Herbs and Spices – My son had no clue, so last night we learned a bit about herbs (leaves) and spices (stems, bark, seeds, buds). We learned that pepper is a spice, but salt is a mineral (not an herb and not a spice).  I had my son sniff tarragon, basil, cinnamon, and cloves (Heh! The clove aroma took him by surprise).  This was not his favorite activity, but he sure got the idea.

Farmer Brown story problem – During autumn months, Farmer Brown makes apple cider mulling spices. He mixes cinnamon sticks, cloves, with dried orange peel and packages the mixture in cellophane tied with twine. A single package sells for $5.00, and Farmer Brown sells a box of a dozen packages for $50. He has sold 20 boxes to various local shops, and so far he has sold 85 single packages at his roadside apple cider stand. If it costs Farmer Brown $2 for each package’s spice mixture and $1 for each package’s cellophane, twine tie, and label, what is Farmer Brown’s profit so far?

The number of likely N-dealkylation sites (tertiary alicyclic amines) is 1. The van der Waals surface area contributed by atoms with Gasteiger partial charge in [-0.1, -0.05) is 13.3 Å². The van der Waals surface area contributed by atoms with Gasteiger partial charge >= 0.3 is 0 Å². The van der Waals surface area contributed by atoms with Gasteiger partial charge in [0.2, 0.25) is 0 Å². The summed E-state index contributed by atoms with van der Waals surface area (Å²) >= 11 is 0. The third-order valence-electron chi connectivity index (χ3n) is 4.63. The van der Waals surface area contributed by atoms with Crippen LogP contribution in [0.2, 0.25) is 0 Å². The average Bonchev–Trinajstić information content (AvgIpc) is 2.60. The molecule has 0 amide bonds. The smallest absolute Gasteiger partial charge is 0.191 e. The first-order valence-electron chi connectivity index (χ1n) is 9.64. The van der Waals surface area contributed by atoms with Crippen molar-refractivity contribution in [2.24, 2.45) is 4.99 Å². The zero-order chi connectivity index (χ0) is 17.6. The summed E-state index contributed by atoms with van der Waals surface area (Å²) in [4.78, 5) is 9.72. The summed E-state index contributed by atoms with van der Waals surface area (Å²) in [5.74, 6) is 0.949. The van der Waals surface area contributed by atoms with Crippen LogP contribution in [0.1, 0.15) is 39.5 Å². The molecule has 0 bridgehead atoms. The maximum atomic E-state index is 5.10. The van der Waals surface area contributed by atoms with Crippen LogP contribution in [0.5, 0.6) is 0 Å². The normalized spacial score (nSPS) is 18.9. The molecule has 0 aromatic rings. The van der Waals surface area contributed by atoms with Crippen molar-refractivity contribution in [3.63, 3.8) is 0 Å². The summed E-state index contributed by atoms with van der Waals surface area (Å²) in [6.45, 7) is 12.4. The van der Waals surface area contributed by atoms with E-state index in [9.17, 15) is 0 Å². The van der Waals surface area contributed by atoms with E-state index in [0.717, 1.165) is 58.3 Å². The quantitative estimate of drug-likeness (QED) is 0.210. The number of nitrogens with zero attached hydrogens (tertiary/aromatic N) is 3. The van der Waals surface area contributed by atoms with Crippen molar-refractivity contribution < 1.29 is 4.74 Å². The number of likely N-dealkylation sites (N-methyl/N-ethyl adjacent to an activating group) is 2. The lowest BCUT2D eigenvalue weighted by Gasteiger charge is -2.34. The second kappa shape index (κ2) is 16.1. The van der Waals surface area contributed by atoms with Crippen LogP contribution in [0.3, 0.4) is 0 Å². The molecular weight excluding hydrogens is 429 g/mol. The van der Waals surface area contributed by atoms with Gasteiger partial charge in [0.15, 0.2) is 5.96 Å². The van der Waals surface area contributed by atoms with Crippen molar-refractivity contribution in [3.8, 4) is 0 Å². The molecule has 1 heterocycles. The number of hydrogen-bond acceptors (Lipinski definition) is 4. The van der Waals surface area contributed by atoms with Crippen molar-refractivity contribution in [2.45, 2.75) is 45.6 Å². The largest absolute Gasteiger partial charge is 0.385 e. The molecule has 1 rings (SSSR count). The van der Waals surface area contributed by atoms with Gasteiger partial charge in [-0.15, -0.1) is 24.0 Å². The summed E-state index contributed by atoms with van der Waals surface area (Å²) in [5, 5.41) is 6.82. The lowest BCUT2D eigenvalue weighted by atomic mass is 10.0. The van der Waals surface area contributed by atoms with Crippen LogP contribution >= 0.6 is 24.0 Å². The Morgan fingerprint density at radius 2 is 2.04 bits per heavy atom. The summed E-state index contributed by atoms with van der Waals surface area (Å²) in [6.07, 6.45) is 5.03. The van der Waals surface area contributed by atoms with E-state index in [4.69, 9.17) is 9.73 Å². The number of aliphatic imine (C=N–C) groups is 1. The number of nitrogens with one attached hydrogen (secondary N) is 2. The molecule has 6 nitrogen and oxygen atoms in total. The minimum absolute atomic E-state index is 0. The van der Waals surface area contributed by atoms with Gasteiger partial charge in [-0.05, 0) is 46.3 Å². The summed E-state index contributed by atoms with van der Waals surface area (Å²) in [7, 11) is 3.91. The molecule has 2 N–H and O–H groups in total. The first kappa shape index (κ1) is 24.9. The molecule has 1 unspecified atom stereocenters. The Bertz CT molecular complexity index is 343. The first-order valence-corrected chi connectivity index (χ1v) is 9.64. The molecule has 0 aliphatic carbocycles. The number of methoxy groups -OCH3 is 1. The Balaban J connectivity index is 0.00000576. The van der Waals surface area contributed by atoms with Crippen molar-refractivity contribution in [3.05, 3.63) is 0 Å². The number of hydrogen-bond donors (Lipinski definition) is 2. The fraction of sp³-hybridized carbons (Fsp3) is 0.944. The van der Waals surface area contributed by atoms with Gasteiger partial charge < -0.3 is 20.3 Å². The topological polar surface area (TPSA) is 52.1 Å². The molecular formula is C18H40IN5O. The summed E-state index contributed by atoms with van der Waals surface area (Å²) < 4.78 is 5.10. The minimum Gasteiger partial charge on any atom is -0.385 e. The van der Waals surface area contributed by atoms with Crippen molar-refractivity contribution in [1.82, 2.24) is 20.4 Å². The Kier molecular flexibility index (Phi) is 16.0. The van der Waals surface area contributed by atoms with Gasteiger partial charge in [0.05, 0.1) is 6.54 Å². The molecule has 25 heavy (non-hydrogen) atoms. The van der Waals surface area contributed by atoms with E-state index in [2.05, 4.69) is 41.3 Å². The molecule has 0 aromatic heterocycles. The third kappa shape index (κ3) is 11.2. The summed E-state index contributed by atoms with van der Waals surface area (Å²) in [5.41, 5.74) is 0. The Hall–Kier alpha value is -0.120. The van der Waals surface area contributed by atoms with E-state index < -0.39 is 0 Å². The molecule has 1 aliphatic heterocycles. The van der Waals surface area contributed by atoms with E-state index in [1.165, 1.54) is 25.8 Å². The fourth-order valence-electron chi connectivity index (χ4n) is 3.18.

“Background Music for the Vatican”!   We pretended that the Vatican phoned us to ask for music recommendations that would enhance the architecture and the magnificent art.  We considered only music composed by Catholics.  All three suggestions are short and beautifully filmed.

  • “Gregorian Chants” – unaccompanied sacred songs, slow and reflective, developed by monks during the 9th century.  The collections of chants are named to honor the memory of Pope Gregory.  This should calm the Vatican crowds down:

  • “Gloria in Excelsis Deo” – composed by Antonio Vivaldi around 1715.  Vivaldi, noted for being one of the greatest of Baroque composers, was a Catholic priest.  This “Gloria” is a breath of fresh air – energetic, precise, and uplifting:

  • “Locus Iste” – meaning “This Place”; really meaning “This place was made by God”, is often used for church dedications.  This particular sacred motet (a multi-part choral work), was composed by Anton Bruckner (sort of an over-the-top devout Catholic) in 1869.  As typical of Bruckner’s work, “Locus Iste” is a religious experience, top-heavy with soaring, lush harmonies:

Welcome to the best part of my day!

– Jane BH